I’m raising $5.9 million on an apartment project that costs $23.6 million. I still have a ways to go to get all the equity capital raised. Among the many projects I’ve developed, this is one of the best. The project appraised at $25 million when completed. The appraiser used a 6 Cap Rate to determine the value, which is higher than most apartment projects are achieving.

While raising the equity capital, I was referred to a potential investor who had sold a restaurant building and was sitting on $1 million in cash. She was looking for a good investment. I sent her the Offering Memorandum on the project. She looked it over and responded that she wasn’t interested because her threshold is a 10 cap not a 6 cap. That got me thinking about Cap Rates and whether a 10 Cap always trumps a 6 Cap?

The “Cap Rate” stands for Capitalization Rate, a term used in real estate investing to estimate the value of an income-producing real estate investment. Real estate appraisers use “Cap Rates” to determine value. This metric is used by investors, brokers and appraisers to compare different real estate investments. It’s a “rule of thumb” to estimate value, not the “be-all, end-all” of whether or not a real estate project is a good one.

The formula for calculating the “Cap Rate” is as follows: I ÷ R = V. Some call this the “IRV” formula where “I” stands for Net Operating Income (NOI) which is the difference between the income a property achieves and the operating expenses it pays out, “R” stands for capitalization rate and “V” stands for property value. The “R” can be determined by dividing “I” by “V” (I ÷ V = R). Appraisers and brokers have access to the data of multiple property sales, which helps them establish the Cap Rate for various property types.

Since the “R” in the “IRV” formula is the denominator, the higher the “R”, the lower the value and vice-versa, the lower the “R” the higher the value. That’s why sellers want to sell at a low “R” and buyers want to purchase at a high “R.” The problem with using just the Cap Rate to determine value is that it has several inherent problems, four which are: (1) it doesn’t consider the riskiness of the investment; (2) it doesn’t consider the condition of the property; (3) a minor miscalculation in rate can cause a huge difference in value; and (4) it doesn’t consider appreciation in the value of the asset.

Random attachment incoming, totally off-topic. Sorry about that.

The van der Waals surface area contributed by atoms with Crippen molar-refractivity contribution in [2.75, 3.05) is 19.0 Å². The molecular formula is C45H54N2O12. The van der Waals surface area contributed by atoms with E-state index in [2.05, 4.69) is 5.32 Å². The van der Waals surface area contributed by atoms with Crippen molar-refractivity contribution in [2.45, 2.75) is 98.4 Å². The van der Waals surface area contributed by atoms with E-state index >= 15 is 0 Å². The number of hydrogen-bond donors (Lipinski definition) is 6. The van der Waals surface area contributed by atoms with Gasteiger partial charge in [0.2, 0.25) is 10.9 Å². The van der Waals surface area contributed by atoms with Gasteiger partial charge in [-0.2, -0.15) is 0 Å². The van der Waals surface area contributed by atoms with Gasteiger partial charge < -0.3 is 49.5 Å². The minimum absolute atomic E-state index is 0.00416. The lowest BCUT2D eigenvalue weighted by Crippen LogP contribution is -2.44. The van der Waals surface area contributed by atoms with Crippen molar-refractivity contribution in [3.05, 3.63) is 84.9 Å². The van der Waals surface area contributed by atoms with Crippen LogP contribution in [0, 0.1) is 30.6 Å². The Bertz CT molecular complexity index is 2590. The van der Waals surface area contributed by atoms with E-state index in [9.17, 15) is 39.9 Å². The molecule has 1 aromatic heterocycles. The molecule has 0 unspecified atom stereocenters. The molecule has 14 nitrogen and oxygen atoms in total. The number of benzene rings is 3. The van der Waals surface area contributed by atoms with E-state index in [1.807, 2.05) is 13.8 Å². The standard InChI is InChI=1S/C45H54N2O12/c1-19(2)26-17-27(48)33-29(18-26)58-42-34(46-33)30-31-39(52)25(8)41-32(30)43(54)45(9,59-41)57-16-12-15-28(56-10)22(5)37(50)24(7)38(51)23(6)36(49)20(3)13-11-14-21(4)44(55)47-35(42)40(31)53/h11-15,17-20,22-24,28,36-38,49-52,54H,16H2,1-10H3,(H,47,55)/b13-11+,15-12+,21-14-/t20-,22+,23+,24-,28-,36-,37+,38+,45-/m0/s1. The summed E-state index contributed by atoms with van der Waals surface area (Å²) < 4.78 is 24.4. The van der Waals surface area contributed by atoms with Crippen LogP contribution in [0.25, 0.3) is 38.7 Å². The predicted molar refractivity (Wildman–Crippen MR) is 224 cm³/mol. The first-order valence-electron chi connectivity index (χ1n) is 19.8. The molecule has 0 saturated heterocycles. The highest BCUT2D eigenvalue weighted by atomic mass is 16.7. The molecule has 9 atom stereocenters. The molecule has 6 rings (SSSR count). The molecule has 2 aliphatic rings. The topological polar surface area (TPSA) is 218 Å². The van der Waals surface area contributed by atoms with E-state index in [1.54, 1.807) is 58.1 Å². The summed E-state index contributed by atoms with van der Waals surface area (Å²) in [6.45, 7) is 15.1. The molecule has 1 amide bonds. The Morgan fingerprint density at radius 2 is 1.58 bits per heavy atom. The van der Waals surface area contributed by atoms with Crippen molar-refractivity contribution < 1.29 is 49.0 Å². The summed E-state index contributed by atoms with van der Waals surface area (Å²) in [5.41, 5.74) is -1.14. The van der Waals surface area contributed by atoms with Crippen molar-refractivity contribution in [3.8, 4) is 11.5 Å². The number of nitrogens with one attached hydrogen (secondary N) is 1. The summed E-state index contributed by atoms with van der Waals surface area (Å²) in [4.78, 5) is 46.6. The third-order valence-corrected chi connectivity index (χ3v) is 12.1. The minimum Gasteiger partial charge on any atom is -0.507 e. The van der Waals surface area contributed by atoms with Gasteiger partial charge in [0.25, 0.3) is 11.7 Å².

Cap Rates are also based on a determination of risk. Which is inherently more risky, owning a building with Walgreen’s as the tenant where the triple net (NNN) lease is guaranteed by a Fortune 500 company or owning a building leased to a local restaurant owner, where the lease is guaranteed solely by the owner of the business? Owning a Walgreen’s building is undoubtedly a safer investment than owning a restaurant building guaranteed by the owner of the business. That’s why Walgreen building sell at a 5 cap rate and locally-owned restaurants sell at a 10 cap rate. The higher the risk, the higher the cap rate.

Cap rates don’t consider the condition of the property. When purchasing commercial real estate, a term often used is “Caveat Emptor,” which means “Let the buyer beware.” The buyer alone is responsible for conducting due diligence. If something is missed, which is not covered in the purchase agreement, the buyer suffers the loss. Buildings which sell for a higher cap rate usually have issues, that’s why the seller has to mark down the price to sell the asset.

A minor decrease in the cap rate can cause a dramatic swing in value. If a property has a $100,000 NOI and a cap rate of 10, the value of the asset is $1,000,000 ($100,000 ÷ .10 = $1,000,000). If the same property has a cap rate of 8, the value of the asset is $1,250,000 ($100,000 ÷ .08 = $1,250,000). Minor changes in cap rates can cause major adjustments in value.

Finally, appreciation in value is a key component of an investor’s return on investment. If we can build this apartment project at close to a 7 cap and then sell it in five years at a 5 cap (which is what many apartments are selling at these days), the increase in value goes from $23,600,000 at completion of construction to $42,000,000, assuming a five percent increase in NOI each year. We’ve pegged the value in five years at $30,000,000, assuming a modest increase in rents and a 6 Cap rate. Some high-cap properties, like restaurants struggle with appreciation in value, which generally makes up the largest component of investment return.

In conclusion, to answer the question, “Does a 10 Cap always trump a 6 Cap?” the answer is no. It all depends on the risk of the asset class, the condition of the property, which include problems both known and unknown, the accuracy of the cap rate that’s selected, and the appreciation in value of the asset class. In my opinion, to base an investment decision solely on the initial cap rate when the property is purchased shows a lack of experience and sound judgment.